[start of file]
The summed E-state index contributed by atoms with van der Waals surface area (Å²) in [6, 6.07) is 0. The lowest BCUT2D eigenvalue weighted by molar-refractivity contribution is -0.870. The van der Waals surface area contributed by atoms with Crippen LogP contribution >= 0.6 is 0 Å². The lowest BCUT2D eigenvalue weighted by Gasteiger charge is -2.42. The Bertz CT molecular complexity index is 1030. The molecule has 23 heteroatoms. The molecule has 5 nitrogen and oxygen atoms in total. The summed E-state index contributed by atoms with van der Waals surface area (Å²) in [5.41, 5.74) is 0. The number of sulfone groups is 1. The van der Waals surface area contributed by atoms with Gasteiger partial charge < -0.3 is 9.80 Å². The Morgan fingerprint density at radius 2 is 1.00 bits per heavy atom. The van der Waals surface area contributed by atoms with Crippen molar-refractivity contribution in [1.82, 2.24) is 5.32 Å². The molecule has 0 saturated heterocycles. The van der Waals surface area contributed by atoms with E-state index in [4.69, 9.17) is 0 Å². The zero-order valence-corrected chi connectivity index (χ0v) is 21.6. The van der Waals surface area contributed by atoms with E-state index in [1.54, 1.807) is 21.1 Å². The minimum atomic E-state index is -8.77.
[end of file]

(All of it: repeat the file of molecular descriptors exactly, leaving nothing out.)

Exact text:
The summed E-state index contributed by atoms with van der Waals surface area (Å²) in [6, 6.07) is 0. The lowest BCUT2D eigenvalue weighted by molar-refractivity contribution is -0.870. The van der Waals surface area contributed by atoms with Crippen LogP contribution >= 0.6 is 0 Å². The lowest BCUT2D eigenvalue weighted by Gasteiger charge is -2.42. The Bertz CT molecular complexity index is 1030. The molecule has 23 heteroatoms. The molecule has 5 nitrogen and oxygen atoms in total. The summed E-state index contributed by atoms with van der Waals surface area (Å²) in [5.41, 5.74) is 0. The number of sulfone groups is 1. The van der Waals surface area contributed by atoms with Gasteiger partial charge < -0.3 is 9.80 Å². The Morgan fingerprint density at radius 2 is 1.00 bits per heavy atom. The van der Waals surface area contributed by atoms with Crippen molar-refractivity contribution in [1.82, 2.24) is 5.32 Å². The molecule has 0 saturated heterocycles. The van der Waals surface area contributed by atoms with E-state index in [4.69, 9.17) is 0 Å². The zero-order valence-corrected chi connectivity index (χ0v) is 21.6. The van der Waals surface area contributed by atoms with E-state index in [1.54, 1.807) is 21.1 Å². The minimum atomic E-state index is -8.77.